The year is 1521. 500 years ago on the 18th of April, Martin Luther stood before the Emperor Charles V and the Papal authorities at the Diet of Worms and, risking his life, he proclaimed his commitment to the authority of Scripture and his faith in the Gospel.


Luther was at the Diet from 16-18 April 1521. On the 17th he was questioned about his writings and whether or not he would renounce them. He requested more time for a proper answer. He was given until late afternoon on the 18th.


On 18 April, Luther, saying that he had prayed for long hours and consulted with friends and mediators, presented himself before the Diet. Luther began his response first by apologizing for his lack of etiquette of the court. He then placed his writings into three categories:


  1. Works which were well received even by his enemies: those he would not reject.
  2. Books which attacked the abuses, lies and desolation of the Christian world and the papacy: those, Luther believed, could not safely be rejected without encouraging abuses to continue. To retract them would be to open the door to further oppression. “If I now recant these, then, I would be doing nothing but strengthening tyranny.”
  3. Attacks on individuals: he apologized for the harsh tone of these writings but did not reject the substance of what he taught in them; if he could be shown by Scripture that his writings were in error, Luther continued, he would reject them.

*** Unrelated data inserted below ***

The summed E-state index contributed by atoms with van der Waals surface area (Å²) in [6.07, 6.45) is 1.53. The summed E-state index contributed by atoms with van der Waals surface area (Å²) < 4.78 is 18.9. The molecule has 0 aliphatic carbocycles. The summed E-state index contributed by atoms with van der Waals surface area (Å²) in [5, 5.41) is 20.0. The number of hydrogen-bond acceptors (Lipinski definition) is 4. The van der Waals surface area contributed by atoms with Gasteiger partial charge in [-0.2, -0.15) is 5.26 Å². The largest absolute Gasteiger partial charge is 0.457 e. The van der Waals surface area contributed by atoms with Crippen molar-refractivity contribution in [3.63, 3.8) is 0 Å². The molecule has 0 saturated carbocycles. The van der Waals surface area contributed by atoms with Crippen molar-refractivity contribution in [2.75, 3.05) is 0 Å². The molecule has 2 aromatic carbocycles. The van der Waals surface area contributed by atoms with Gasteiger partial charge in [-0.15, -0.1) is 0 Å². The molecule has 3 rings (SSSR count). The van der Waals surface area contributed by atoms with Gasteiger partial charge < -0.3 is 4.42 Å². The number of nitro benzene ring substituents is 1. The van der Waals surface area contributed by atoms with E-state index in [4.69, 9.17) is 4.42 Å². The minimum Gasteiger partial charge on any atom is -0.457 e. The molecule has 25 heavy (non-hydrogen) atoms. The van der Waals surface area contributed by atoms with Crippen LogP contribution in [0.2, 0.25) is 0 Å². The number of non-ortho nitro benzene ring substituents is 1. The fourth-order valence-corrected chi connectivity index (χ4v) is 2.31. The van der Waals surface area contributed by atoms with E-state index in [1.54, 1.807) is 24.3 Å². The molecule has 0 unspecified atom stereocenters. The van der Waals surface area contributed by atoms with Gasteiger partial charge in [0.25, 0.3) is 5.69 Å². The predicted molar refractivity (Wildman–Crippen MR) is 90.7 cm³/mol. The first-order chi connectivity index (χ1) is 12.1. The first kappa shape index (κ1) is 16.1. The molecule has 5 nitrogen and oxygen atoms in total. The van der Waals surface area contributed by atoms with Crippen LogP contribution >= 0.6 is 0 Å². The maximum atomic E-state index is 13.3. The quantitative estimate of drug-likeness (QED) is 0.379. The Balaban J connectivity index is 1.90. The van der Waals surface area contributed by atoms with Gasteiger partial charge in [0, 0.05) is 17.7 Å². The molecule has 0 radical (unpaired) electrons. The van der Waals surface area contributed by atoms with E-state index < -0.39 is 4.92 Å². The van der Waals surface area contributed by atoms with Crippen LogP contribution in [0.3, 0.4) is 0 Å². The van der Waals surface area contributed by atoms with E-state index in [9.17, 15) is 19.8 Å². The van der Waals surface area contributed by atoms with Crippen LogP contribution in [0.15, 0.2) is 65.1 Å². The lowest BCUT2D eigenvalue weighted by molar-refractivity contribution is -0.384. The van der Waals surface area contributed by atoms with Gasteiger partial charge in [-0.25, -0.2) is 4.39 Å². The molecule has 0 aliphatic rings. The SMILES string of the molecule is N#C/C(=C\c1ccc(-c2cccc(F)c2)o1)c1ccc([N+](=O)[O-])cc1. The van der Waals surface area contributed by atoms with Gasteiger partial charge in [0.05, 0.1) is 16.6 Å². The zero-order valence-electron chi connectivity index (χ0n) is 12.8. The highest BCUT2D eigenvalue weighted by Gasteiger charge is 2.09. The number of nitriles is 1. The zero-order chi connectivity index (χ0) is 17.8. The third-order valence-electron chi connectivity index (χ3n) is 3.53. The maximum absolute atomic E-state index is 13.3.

In summation of his position he responded saying: “Unless I am convinced by the testimony of the Scriptures or by clear reason (for I do not trust either in the pope or in councils alone, since it is well known that they have often erred and contradicted themselves), I am bound by the Scriptures I have quoted and my conscience is captive to the Word of God. I cannot and will not recant anything, since it is neither safe nor right to go against conscience. May God help me. Amen.”


According to tradition it is said he further declared: “Here I stand, I can do no other.”


In reflecting upon the Diet of Worms and the gospel of Mark 6:53-56 I ask myself “How do we recognize God: Father, Son, and Holy Spirit in our lives, in FPCH, or in the world?”


The answer is in Scripture, in worship, in prayer, and in fellowship with one another. In these aspects we learn to recognize God. In recognizing God we run to God for all of God’s good that He does for us daily. We respond to God’s goodness by reaching out to touch the fringe of Jesus Christ’s garment so that we may be whole.


Join with me in reaching out to touch Jesus’ garment in reading through Genesis, Exodus, Leviticus, and Deuteronomy (the Torah) as outline in previous pastoral updates. In your reading and reflection how do you recognize God, how are you running to God, how are you responding to the Word of God … the way of life in the resurrected Jesus Christ?


Yours in Christ,

Pastor Tim

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